LESSONS LEARNED AND SHARED BY BORIS HRISTOV FOUNDER OF 356labs.

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LESSONS SHARED

PURPOSE

1. Why did you decide to become an entrepreneur rather than an employee?

Surely it was not because of the hype in the last few years. Let’s start here. I started 356labs mainly because I was just sick of seeing so many ineffective presentations out there in the world. Together with that, however, I must admit that I am also one of those people that always asks himself “what if” and so the thought that I wouldn’t know what was about to happen if I started the company was going to chase me. That’s why I started a presentation agency even though I was a highly paid and respected IT Consultant.

2. What is the main reason that keeps you going when the entrepreneurial journey gets really tough and rough?

Our mission. We strive to see a world where everyone presents and communicates effectively. I know we are going to go through numerous rough moments while on our way to see that world happen. I have accepted it already and don’t even bother when something challenging is in front of me or us as a company.

3. What is the purpose behind your business? What kind of problems in your industry does it solve?

The reason why I created 356labs is because I wanted to see more effective presentations. You can say I started the company as a sign of protest! I am blessed to be able to speak across the world and it shocks me that almost every single time I see someone present, their presentation is just… bad. Like… bad, bad. That means that they lose their audience’s time. They also ruin their and their company’s reputation and last but not at least, they are missing a big opportunity to grow, get a new client, investment, whatever their goal was. This is sad and I believe we have to fix it.

DIRECTION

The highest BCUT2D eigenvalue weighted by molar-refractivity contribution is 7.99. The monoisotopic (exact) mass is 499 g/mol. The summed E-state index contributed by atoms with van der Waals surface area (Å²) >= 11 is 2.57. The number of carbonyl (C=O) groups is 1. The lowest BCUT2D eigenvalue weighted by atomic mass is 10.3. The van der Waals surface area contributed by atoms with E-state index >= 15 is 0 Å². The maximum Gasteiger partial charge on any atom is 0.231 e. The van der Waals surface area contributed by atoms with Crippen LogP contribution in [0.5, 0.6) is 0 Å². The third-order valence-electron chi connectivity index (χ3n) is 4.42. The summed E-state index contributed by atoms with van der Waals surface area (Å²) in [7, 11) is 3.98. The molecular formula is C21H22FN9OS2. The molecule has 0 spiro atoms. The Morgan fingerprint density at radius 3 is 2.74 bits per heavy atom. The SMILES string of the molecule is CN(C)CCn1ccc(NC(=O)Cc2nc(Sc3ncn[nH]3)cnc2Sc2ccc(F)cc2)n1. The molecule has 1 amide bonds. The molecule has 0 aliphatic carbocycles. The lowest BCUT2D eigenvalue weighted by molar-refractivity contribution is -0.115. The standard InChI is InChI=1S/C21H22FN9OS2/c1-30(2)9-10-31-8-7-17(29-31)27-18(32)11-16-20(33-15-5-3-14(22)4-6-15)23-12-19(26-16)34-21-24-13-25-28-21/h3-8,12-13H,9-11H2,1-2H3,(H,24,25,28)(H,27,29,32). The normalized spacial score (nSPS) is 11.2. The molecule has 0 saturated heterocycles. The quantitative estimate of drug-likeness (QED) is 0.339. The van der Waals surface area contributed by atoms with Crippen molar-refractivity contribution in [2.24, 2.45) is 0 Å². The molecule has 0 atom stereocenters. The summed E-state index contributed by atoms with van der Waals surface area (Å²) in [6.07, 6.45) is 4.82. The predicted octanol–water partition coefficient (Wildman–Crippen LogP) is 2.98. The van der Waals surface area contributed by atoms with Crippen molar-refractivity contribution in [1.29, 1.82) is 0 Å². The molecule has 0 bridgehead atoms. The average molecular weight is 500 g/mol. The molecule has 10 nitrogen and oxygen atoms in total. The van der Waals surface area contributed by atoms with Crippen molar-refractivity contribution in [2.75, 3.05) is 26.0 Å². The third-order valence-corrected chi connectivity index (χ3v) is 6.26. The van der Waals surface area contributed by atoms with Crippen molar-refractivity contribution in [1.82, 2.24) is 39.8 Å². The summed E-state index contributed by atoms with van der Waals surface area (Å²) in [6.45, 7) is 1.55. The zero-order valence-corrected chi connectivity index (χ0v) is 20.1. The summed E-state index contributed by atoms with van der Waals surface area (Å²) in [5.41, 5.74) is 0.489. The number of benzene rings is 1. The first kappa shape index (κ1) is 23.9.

1. What is the real added value in your business/ industry that is felt by the raving fans of your brand?

Well, I believe we show people that through effective presentations they can achieve their goals. We now have numerous clients that closed multimillion-dollar deals and received investments for their startups because of the presentations that we helped them create, design and deliver.

2. What is the future of your industry in terms of upcoming trends and technology?

I think we are already seeing the first trend – online presenting is taking over like crazy. Many of us are presenting online way more than offline which means you must understand the specifics of online presenting because there are such. Together with that, AI (Artificial Intelligence) and ML (Machine Learning) are already part of products like PowerPoint. Let’s also not forget VR and AR. These two, I believe, can bring a huge disruption to our industry. Even though it won’t be a quick change, there will be such.

3. What is the one lesson you would share with a fellow entrepreneur when it comes to accomplishing your goals in the most effective and efficient way?

Build a great team.
 

TOOLS AND TECHNIQUES THAT REALLY LEVEL UP YOUR GAME

1. How did you evolve from a solo entrepreneur into a company owner with a team? How did you hire your first employee?